Travel Back in Time to the Interior of BC as it was in 1966

Highway 12 Lytton Lillooet

Are you ready? It’s time to hop on board our BC Road Trip Time Machine and travel back to 1966. This time we are driving Highway 8 from Merritt to Spences Bridge, Highway 12 from Lytton to Lillooet and Highway 99 from Lillooet to Highway 97. As many of you already know, we’ve been digitizing 16mm photolog footage from 1966 to give you our BC Road Trip Time Machine video series.

WATCH Merritt to Spences Bridge:

WATCH Lytton to Lillooet:

WATCH: Lillooet to BC Highway 97

This is an area of the province rich in history. The Lillooet area is considered to be one of the oldest continuously inhabited locations on the continent, reckoned by archaeologists to have been inhabited years by the Xaxli’p, Ts’kw’aylaxw, (St’at’imc and Secwepemc) first peoples of the area for more than ten thousand years. Although these roads are off the beaten path and remain low volume routes, we’ve made a number of safety improvements to keep travellers safe.

Improvements on Highway 8 include:

  • replacement of the single lane truss bridges with concrete 2-lane structures
  • shoulder widening in Spences Bridge to accommodate pedestrians
  • installation of roadside barriers for safety

Highlights of recent improvements to Highway 12 include:

  • installation of roadside barriers for safety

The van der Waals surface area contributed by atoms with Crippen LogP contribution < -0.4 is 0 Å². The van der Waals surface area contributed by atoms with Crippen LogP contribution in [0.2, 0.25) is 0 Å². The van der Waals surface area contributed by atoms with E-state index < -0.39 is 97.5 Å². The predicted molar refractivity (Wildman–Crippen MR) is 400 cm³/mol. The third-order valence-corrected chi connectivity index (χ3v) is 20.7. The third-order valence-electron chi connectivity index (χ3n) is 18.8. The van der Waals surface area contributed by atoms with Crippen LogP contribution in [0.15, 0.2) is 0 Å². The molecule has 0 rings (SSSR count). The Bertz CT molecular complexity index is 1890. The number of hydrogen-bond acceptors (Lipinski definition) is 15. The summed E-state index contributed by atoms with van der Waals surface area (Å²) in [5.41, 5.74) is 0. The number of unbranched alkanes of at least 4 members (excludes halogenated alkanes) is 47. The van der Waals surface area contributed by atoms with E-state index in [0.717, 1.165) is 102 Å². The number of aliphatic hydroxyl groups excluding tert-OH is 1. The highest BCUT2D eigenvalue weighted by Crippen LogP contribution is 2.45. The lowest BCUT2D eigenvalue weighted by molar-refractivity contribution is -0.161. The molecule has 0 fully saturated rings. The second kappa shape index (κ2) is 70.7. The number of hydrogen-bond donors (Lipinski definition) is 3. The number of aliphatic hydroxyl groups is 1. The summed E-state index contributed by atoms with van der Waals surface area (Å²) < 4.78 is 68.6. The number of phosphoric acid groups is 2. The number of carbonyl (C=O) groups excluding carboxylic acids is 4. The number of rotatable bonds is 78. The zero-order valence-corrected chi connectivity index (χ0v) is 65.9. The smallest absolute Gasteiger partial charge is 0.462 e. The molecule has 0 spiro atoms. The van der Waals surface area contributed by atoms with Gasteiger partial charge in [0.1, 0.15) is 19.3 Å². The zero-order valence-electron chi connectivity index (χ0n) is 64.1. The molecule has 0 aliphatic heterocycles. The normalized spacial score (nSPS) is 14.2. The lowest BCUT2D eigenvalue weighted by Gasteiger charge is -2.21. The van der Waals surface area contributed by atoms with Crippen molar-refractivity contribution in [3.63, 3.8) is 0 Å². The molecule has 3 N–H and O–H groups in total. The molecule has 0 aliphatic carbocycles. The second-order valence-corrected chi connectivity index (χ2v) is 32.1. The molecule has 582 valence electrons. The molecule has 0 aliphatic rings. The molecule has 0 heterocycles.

• extensive rock work including scaling and meshing
  • new bridges in the area in 2006
  • 92 km of paving underway for the 2018 season

Highlights of recent improvements to Highway 99 between Lillooet and Highway 97 include:

The Atmospheric River event of November 2021 devastated many stretches of BC Highway 8 and the ministry continues to work to reconnecting this corridor and preventing future loss. Through the B.C. Highway Reinstatement Program, we’re undertaking the long-term reinstatement of critical transportation infrastructure damaged by extreme weather events of November 2021. We will be engaging with communities, local governments, Indigenous communities, and stakeholders to discuss the potential long-term transportation solutions at each project site. Learn more about what the road to recovery looks like for these stretches of highway.

BONUS! Check out some of our favourite still images from this film and from other photologs.

Highway 8 Merritt Spences Bridge

What are Photologs?

“Photologs” were created to capture road condition information across the province and give our engineers the ability to study a particular stretch of road without having to travel into the field. The original photologs were collected by rigging a camera onto the dash of a car that took still images every 80 feet or so and then running them all together as a single film. Pretty cool stuff, huh? Looking back on these old reels reveals a lot more than just pavement condition. The camera captured some incredible glimpses of our province during the 60’s.

Are you patiently waiting to see footage of a particular BC highway that we haven’t shared yet? Let us know in the comments below.

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Page 1 of 29 comments on “Travel Back in Time to the Interior of BC as it was in 1966”